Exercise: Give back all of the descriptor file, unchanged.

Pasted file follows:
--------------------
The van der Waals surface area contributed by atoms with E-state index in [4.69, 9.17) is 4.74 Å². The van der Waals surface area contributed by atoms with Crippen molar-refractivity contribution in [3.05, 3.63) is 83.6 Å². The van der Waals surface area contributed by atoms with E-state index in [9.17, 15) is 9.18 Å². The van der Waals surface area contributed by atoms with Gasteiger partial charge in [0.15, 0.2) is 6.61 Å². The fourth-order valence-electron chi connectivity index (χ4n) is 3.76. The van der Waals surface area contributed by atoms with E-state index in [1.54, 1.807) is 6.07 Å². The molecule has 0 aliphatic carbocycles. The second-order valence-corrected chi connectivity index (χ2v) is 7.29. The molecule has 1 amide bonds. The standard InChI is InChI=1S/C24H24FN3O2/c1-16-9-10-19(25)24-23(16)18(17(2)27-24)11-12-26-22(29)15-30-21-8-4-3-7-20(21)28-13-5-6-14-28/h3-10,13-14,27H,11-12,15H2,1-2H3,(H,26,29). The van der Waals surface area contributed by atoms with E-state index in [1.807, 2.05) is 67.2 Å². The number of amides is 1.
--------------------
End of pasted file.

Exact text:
The van der Waals surface area contributed by atoms with E-state index in [4.69, 9.17) is 4.74 Å². The van der Waals surface area contributed by atoms with Crippen molar-refractivity contribution in [3.05, 3.63) is 83.6 Å². The van der Waals surface area contributed by atoms with E-state index in [9.17, 15) is 9.18 Å². The van der Waals surface area contributed by atoms with Gasteiger partial charge in [0.15, 0.2) is 6.61 Å². The fourth-order valence-electron chi connectivity index (χ4n) is 3.76. The van der Waals surface area contributed by atoms with E-state index in [1.54, 1.807) is 6.07 Å². The molecule has 0 aliphatic carbocycles. The second-order valence-corrected chi connectivity index (χ2v) is 7.29. The molecule has 1 amide bonds. The standard InChI is InChI=1S/C24H24FN3O2/c1-16-9-10-19(25)24-23(16)18(17(2)27-24)11-12-26-22(29)15-30-21-8-4-3-7-20(21)28-13-5-6-14-28/h3-10,13-14,27H,11-12,15H2,1-2H3,(H,26,29). The van der Waals surface area contributed by atoms with E-state index in [1.807, 2.05) is 67.2 Å². The number of amides is 1.